His explanation is worth quoting at length for its distillation of the classic pundit attitude toward presidential violence:

Because candidate Trump had said that he would never get involved in the Syrian civil war. He told President Obama, you cannot do this without the authorization of Congress. He seemed unconcerned with global norms.

President Trump recognized that the president of the United States does have to act to enforce international norms, does have to have this broader moral and political purpose. President Trump realized, as every president has for many decades now, that presidents always believe they have inherent legal authority as commander in chief. And they don’t need to go to a pesky Congress every time they want military force.

It’s entirely true that candidate Trump felt differently. Candidate Obama felt differently than President Obama on these issues.

So I think that what is interesting is even the way in which he justified his actions, President Trump did–for the first time, really, as president, he talked about international norms, international rules, about America’s role in enforcing justice in the world. It was the kind of rhetoric that we have come to expect from American presidents since Harry Truman, but it was the kind of rhetoric that President Trump had pointedly never used, either on the campaign trail nor in his inaugural.

So I think there has been an interesting morphing and a kind of education of Donald Trump.

Note the assurance with which Zakaria insists that a military attack on a sovereign state, unauthorized by the United Nations and unjustifiable in terms of self-defense, signifies a new respect on Trump’s part for “global norms” and “international rules.” Clearly, for Zakaria as for most pundits, the norm is that international law does not apply to the president of the United States–a doctrine that is usually referred to by the euphemism “American exceptionalism.”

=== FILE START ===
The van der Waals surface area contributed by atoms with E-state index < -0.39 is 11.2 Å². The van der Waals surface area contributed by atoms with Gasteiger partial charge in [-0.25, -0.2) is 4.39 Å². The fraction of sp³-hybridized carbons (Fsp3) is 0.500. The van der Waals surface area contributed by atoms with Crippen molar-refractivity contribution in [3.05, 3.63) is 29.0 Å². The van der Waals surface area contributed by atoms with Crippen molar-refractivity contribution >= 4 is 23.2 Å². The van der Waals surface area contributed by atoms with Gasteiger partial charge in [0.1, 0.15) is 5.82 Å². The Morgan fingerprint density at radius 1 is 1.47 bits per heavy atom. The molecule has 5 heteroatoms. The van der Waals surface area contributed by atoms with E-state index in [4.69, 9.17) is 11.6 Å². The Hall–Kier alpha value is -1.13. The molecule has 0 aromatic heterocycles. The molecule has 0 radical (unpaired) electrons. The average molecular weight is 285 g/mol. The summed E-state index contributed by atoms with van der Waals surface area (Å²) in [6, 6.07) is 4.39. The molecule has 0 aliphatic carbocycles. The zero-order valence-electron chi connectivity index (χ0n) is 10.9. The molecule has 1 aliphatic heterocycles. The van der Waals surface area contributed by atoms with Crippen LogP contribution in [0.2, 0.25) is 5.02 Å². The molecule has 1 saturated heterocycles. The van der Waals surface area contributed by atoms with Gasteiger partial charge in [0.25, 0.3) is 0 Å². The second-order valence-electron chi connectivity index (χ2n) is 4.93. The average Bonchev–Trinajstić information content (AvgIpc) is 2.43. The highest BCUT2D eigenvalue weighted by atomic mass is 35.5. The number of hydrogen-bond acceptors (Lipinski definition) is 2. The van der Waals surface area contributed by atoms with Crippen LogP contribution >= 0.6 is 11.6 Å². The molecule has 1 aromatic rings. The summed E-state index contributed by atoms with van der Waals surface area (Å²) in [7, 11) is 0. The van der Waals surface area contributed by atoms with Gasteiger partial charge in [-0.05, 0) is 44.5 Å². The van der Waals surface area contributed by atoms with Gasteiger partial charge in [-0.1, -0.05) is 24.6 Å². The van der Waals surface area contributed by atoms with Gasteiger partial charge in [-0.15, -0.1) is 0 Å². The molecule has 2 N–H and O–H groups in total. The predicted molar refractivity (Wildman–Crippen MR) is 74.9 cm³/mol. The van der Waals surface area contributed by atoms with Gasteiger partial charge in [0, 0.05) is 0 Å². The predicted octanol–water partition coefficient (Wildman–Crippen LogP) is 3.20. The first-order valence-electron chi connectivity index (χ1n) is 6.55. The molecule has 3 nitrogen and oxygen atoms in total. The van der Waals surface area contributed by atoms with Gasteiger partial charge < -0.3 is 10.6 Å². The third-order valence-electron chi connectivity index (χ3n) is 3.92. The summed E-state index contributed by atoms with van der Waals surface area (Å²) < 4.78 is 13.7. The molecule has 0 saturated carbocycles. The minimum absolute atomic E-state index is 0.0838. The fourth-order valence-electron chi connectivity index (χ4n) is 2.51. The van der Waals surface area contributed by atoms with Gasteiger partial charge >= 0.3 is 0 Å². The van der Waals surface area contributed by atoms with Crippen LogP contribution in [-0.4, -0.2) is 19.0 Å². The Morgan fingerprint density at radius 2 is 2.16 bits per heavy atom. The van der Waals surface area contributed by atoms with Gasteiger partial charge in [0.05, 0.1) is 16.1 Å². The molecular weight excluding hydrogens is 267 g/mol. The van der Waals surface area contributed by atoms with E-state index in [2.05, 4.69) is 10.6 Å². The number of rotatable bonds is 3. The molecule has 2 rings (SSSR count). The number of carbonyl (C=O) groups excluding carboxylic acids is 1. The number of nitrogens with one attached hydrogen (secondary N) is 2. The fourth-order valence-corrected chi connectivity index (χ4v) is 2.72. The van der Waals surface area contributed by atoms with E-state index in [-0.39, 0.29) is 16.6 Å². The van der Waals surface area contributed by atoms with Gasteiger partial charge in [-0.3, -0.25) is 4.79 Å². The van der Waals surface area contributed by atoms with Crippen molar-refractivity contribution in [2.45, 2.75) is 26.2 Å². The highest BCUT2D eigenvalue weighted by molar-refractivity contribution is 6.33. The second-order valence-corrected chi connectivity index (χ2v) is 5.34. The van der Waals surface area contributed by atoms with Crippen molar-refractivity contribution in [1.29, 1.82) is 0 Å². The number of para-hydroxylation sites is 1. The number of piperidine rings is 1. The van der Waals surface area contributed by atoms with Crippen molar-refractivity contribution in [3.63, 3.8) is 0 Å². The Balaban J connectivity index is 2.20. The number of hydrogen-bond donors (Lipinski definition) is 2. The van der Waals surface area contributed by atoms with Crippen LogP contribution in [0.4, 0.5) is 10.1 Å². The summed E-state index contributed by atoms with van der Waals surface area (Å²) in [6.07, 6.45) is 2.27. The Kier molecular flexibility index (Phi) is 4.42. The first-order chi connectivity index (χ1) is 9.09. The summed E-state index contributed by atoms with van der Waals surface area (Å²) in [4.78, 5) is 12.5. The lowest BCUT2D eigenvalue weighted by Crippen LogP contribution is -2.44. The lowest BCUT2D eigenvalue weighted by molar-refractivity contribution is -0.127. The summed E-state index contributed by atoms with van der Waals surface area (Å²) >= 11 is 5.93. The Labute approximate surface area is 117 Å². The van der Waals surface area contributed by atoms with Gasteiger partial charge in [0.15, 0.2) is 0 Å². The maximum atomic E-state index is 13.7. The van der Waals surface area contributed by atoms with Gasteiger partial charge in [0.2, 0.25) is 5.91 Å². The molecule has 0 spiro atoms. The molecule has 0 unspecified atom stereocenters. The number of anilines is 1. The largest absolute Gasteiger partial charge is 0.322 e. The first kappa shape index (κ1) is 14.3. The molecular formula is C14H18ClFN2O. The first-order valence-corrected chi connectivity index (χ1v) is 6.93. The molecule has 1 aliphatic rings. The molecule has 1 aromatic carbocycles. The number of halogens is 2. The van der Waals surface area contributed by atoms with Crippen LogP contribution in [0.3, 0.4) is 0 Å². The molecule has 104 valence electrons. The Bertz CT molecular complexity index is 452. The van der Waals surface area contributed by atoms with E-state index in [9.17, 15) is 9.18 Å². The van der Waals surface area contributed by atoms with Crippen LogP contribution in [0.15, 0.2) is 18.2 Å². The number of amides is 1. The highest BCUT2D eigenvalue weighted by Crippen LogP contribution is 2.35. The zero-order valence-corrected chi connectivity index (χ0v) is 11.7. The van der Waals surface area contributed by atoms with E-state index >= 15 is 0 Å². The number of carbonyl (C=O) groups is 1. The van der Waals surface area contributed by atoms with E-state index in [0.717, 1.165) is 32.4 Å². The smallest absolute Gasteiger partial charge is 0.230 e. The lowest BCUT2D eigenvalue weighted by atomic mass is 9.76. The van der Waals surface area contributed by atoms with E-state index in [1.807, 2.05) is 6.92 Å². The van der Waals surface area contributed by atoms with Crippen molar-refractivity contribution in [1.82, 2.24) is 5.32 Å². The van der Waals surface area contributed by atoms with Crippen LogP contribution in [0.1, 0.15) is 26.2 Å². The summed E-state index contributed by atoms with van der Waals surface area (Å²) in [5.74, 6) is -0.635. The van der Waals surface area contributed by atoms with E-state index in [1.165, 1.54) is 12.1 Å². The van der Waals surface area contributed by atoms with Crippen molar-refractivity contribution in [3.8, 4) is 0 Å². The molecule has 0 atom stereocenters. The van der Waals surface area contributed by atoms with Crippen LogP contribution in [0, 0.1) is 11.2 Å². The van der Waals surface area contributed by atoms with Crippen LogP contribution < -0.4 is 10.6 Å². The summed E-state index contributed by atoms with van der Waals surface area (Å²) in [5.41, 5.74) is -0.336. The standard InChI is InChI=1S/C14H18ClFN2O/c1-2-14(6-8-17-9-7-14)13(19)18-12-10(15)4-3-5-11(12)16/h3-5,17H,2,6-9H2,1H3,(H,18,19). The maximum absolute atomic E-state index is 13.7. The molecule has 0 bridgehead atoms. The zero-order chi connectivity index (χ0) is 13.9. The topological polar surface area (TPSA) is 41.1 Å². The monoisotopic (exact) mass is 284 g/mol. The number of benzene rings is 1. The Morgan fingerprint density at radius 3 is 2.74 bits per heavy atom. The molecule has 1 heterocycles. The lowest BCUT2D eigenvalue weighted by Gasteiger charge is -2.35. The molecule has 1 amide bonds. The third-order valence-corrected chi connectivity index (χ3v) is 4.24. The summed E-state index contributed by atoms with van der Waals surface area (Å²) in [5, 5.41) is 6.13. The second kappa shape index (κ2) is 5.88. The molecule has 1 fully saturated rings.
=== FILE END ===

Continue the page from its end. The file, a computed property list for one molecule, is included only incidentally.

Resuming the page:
Note, too, the contempt with which Zakaria dismisses the idea that a “pesky Congress” should constrain a president’s ability to make war; who needs a constitutionally mandated declaration of war when you’ve got a “broader moral and political purpose”?

Zakaria’s remarks recalled the comment by CNN‘s Van Jones (2/28/17) after Trump celebrated the widow of a Navy SEAL who died in a botched raid in Yemen that killed nine children: Trump “did something tonight that you cannot take away from him. He became president of the United States.” They also recall the prediction made by Alex Pareene (The Concourse, 3/1/17) after the pundit reaction to that speech:

Now that Trump has learned that there is a direct relationship between a president’s body count and how “presidential” the mainstream political press considers him to be, the whole world is fucked.

But Zakaria also evoked a voice from an earlier generation of war punditry, the New York TimesR.W. Apple (12/21/89), who said after the elder President George Bush invaded Panama that Bush had completed

a presidential initiation rite [joining] American leaders who since World War II have felt a need to demonstrate their willingness to shed blood to protect or advance what they construe as the national interest…. Panama has shown him as a man capable of bold action.

Apple (8/12/90) later praised Bush as “tough,” “determined” and “statesmanlike” after Bush warned following the Iraqi invasion of Kuwait that “American soldiers and American hostages may have to die.” “In forceful terms, Mr. Bush sought to prepare the whole American nation for the prospect of bloodshed,” was how Apple put it.

MSNBC: Tomahawk missile

One of Brian Williams’ “beautiful” Tomahawk missiles on MSNBC.

Zakaria was not the only talking head striking nostalgic notes as he commented on the US’s latest violence. Brian Williams, reporting the breaking news on MSNBC (4/6/17), rhapsodized about the beauty of the Tomahawk missile:

We see these beautiful pictures at night from the decks of these two Navy vessels in the eastern Mediterranean. I am tempted to quote the great Leonard Cohen: “I’m guided by the beauty of our weapons.” And they are beautiful pictures, of fearsome armaments making what is, for them, a brief flight over this airfield.

Williams’ enthusiasm recalled the weapons fetishism of the 1991 Gulf War, which featured CNN (1/16/91) describing the “sweet beautiful sight” of bombers taking off from Saudi Arabia, and CBS correspondent Jim Stewart (1/17/91) raving about “two days of almost picture-perfect assaults.”